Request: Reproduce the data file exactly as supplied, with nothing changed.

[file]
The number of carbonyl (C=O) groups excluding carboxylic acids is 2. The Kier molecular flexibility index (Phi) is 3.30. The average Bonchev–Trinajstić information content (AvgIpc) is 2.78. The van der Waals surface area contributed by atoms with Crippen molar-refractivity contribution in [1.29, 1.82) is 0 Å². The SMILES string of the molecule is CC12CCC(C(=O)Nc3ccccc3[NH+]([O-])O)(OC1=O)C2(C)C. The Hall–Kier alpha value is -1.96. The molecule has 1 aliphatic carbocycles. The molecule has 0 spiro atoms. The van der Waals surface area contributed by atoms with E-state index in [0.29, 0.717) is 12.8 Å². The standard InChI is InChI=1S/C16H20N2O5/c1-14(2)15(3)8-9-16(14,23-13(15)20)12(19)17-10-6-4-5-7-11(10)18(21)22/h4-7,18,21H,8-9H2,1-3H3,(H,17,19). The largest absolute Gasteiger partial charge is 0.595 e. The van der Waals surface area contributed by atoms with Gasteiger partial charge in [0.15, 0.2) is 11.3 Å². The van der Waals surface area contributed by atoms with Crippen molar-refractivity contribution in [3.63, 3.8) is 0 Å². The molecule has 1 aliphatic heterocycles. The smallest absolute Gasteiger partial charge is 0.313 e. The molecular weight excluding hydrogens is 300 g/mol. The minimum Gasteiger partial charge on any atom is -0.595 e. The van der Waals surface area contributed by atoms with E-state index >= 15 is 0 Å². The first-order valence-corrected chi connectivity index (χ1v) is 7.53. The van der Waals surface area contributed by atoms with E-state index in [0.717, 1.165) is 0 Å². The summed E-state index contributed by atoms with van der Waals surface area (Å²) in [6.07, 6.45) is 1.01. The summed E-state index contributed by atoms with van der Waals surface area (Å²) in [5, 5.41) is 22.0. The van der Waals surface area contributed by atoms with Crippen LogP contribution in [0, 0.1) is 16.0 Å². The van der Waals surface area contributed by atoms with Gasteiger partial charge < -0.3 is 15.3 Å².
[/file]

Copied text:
The number of carbonyl (C=O) groups excluding carboxylic acids is 2. The Kier molecular flexibility index (Phi) is 3.30. The average Bonchev–Trinajstić information content (AvgIpc) is 2.78. The van der Waals surface area contributed by atoms with Crippen molar-refractivity contribution in [1.29, 1.82) is 0 Å². The SMILES string of the molecule is CC12CCC(C(=O)Nc3ccccc3[NH+]([O-])O)(OC1=O)C2(C)C. The Hall–Kier alpha value is -1.96. The molecule has 1 aliphatic carbocycles. The molecule has 0 spiro atoms. The van der Waals surface area contributed by atoms with E-state index in [0.29, 0.717) is 12.8 Å². The standard InChI is InChI=1S/C16H20N2O5/c1-14(2)15(3)8-9-16(14,23-13(15)20)12(19)17-10-6-4-5-7-11(10)18(21)22/h4-7,18,21H,8-9H2,1-3H3,(H,17,19). The largest absolute Gasteiger partial charge is 0.595 e. The van der Waals surface area contributed by atoms with Gasteiger partial charge in [0.15, 0.2) is 11.3 Å². The van der Waals surface area contributed by atoms with Crippen molar-refractivity contribution in [3.63, 3.8) is 0 Å². The molecule has 1 aliphatic heterocycles. The smallest absolute Gasteiger partial charge is 0.313 e. The molecular weight excluding hydrogens is 300 g/mol. The minimum Gasteiger partial charge on any atom is -0.595 e. The van der Waals surface area contributed by atoms with E-state index >= 15 is 0 Å². The first-order valence-corrected chi connectivity index (χ1v) is 7.53. The van der Waals surface area contributed by atoms with E-state index in [0.717, 1.165) is 0 Å². The summed E-state index contributed by atoms with van der Waals surface area (Å²) in [6.07, 6.45) is 1.01. The summed E-state index contributed by atoms with van der Waals surface area (Å²) in [5, 5.41) is 22.0. The van der Waals surface area contributed by atoms with Crippen LogP contribution in [0, 0.1) is 16.0 Å². The van der Waals surface area contributed by atoms with Gasteiger partial charge < -0.3 is 15.3 Å².